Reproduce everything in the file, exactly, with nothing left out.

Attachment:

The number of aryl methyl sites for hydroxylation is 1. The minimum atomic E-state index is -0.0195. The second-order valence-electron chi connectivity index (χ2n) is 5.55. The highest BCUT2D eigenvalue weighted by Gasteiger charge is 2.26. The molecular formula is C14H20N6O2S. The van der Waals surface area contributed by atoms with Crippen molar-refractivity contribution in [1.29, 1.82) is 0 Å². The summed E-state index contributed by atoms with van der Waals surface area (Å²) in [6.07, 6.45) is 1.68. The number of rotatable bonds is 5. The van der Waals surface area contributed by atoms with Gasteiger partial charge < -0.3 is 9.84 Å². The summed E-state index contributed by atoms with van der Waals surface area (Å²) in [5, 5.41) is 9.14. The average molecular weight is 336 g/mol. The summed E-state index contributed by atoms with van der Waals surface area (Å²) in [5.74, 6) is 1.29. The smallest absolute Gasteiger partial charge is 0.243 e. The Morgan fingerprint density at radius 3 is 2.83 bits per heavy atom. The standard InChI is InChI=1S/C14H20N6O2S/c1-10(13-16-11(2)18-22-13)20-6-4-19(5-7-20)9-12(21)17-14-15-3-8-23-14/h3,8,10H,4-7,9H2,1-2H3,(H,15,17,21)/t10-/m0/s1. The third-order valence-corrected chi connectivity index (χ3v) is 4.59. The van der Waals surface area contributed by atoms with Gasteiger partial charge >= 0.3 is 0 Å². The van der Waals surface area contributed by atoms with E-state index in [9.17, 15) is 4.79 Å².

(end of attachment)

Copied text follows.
The number of aryl methyl sites for hydroxylation is 1. The minimum atomic E-state index is -0.0195. The second-order valence-electron chi connectivity index (χ2n) is 5.55. The highest BCUT2D eigenvalue weighted by Gasteiger charge is 2.26. The molecular formula is C14H20N6O2S. The van der Waals surface area contributed by atoms with Crippen molar-refractivity contribution in [1.29, 1.82) is 0 Å². The summed E-state index contributed by atoms with van der Waals surface area (Å²) in [6.07, 6.45) is 1.68. The number of rotatable bonds is 5. The van der Waals surface area contributed by atoms with Gasteiger partial charge < -0.3 is 9.84 Å². The summed E-state index contributed by atoms with van der Waals surface area (Å²) in [5, 5.41) is 9.14. The average molecular weight is 336 g/mol. The summed E-state index contributed by atoms with van der Waals surface area (Å²) in [5.74, 6) is 1.29. The smallest absolute Gasteiger partial charge is 0.243 e. The Morgan fingerprint density at radius 3 is 2.83 bits per heavy atom. The standard InChI is InChI=1S/C14H20N6O2S/c1-10(13-16-11(2)18-22-13)20-6-4-19(5-7-20)9-12(21)17-14-15-3-8-23-14/h3,8,10H,4-7,9H2,1-2H3,(H,15,17,21)/t10-/m0/s1. The third-order valence-corrected chi connectivity index (χ3v) is 4.59. The van der Waals surface area contributed by atoms with Gasteiger partial charge >= 0.3 is 0 Å². The van der Waals surface area contributed by atoms with E-state index in [9.17, 15) is 4.79 Å².